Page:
The poems themselves will appeal to children, while the book as a whole will speak to readers who are interested in Japanese literature and culture, in poetry and translation, and anyone who finds inspiration in poetry’s immortal nature.”Kerry Clare, Quill & Quire
"Not since Hana’s Suitcase has such an exciting contribution to children’s literature emerged. Are You an Echo? has something for every reader: a compelling story and beautiful poems for children, factual accuracy and rich content for teachers and librarians, a respectful look at one woman poet’s experiences for feminists, and a glimpse into another time and place for parents and educators committed to multiculturalism, a fascinating genre mash-up for scholars, and a just-plain-gorgeous-in-the-hand book for everybody. Are You an Echo? will enrich the lives of every reader."Michelle Superle, CM Magazine: Canadian Review of Materials
"Astonishingly beautiful and soulful, it hit the mark in every way. It was a reminder that softness and sensitivity have enormous value despite (and actually because of) all the harshness in the world."Eve Kushner, Joy o'Kanji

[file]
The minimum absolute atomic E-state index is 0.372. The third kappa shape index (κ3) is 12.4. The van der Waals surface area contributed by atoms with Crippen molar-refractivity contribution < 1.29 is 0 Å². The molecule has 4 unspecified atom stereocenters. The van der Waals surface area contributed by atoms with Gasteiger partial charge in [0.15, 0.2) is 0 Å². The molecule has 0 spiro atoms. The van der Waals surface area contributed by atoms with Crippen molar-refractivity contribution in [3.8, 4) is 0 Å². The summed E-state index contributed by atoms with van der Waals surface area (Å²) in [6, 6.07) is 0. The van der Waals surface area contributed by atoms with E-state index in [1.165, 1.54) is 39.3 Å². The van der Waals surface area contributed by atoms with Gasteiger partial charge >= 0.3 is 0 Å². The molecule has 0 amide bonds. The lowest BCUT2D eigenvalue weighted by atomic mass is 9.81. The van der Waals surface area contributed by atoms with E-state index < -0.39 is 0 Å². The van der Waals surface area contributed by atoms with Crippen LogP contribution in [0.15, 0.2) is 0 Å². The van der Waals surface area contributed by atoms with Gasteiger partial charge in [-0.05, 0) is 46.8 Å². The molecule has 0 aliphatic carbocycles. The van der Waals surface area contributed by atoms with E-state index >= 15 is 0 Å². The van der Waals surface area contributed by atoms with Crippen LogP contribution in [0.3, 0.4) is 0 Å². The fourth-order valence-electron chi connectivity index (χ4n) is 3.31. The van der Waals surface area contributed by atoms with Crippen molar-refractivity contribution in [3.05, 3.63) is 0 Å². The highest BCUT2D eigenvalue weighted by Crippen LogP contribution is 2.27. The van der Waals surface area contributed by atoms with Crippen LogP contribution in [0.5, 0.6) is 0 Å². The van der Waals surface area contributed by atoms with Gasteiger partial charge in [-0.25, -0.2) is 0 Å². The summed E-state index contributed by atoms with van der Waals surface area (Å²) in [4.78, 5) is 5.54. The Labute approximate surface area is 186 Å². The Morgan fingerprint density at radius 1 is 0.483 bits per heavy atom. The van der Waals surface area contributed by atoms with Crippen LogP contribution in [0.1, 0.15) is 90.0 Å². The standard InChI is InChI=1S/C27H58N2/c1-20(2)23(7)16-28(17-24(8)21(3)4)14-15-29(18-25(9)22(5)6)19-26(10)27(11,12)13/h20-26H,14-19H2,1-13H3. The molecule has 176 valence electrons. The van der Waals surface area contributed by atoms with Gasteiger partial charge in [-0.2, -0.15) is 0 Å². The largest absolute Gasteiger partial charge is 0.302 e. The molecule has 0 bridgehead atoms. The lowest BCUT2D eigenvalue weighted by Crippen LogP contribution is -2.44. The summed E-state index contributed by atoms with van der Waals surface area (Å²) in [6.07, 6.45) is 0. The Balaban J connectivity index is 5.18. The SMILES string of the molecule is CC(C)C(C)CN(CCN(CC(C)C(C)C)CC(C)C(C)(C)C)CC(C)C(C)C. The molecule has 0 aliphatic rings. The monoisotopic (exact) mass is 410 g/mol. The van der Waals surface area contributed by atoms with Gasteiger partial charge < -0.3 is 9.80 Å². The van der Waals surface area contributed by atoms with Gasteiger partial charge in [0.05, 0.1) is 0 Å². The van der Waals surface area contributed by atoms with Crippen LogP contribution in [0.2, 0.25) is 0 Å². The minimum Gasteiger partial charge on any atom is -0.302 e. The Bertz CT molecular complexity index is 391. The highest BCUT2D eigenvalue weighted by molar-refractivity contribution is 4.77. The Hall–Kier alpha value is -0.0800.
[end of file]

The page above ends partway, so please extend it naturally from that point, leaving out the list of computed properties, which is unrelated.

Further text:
"Are You an Echo? is a wonderful little book, both for the story and the poems (not to mention the illustrations), bringing a talented voice to the Anglophone world, one that reflects on matters most people gloss over.”Tony Malone, Tony's Reading List
"Beautifully translated, written, and drawn, this graphic bookfor children and adults alikelinks two stories: that of a people faced with natural disaster, and that of the life of Misuzu Kaneko, revered Japanese poet of the early 20th century, whose works for children evince a cosmology of kindness we can all embrace. It’s almost a companion book to St. Exupery’s Little Prince! Here stars, snow, echoes, silkworms, tomatoes, dewdrops and fish, among others, cohabit our world and give us hope together. Children will love Misuzu’s inquiring mind and her questions of the world, and will learn very gently as well about tragedy and difficulty, about the lives of women before feminism gave them a legal voice, and about the life-force of poetry.”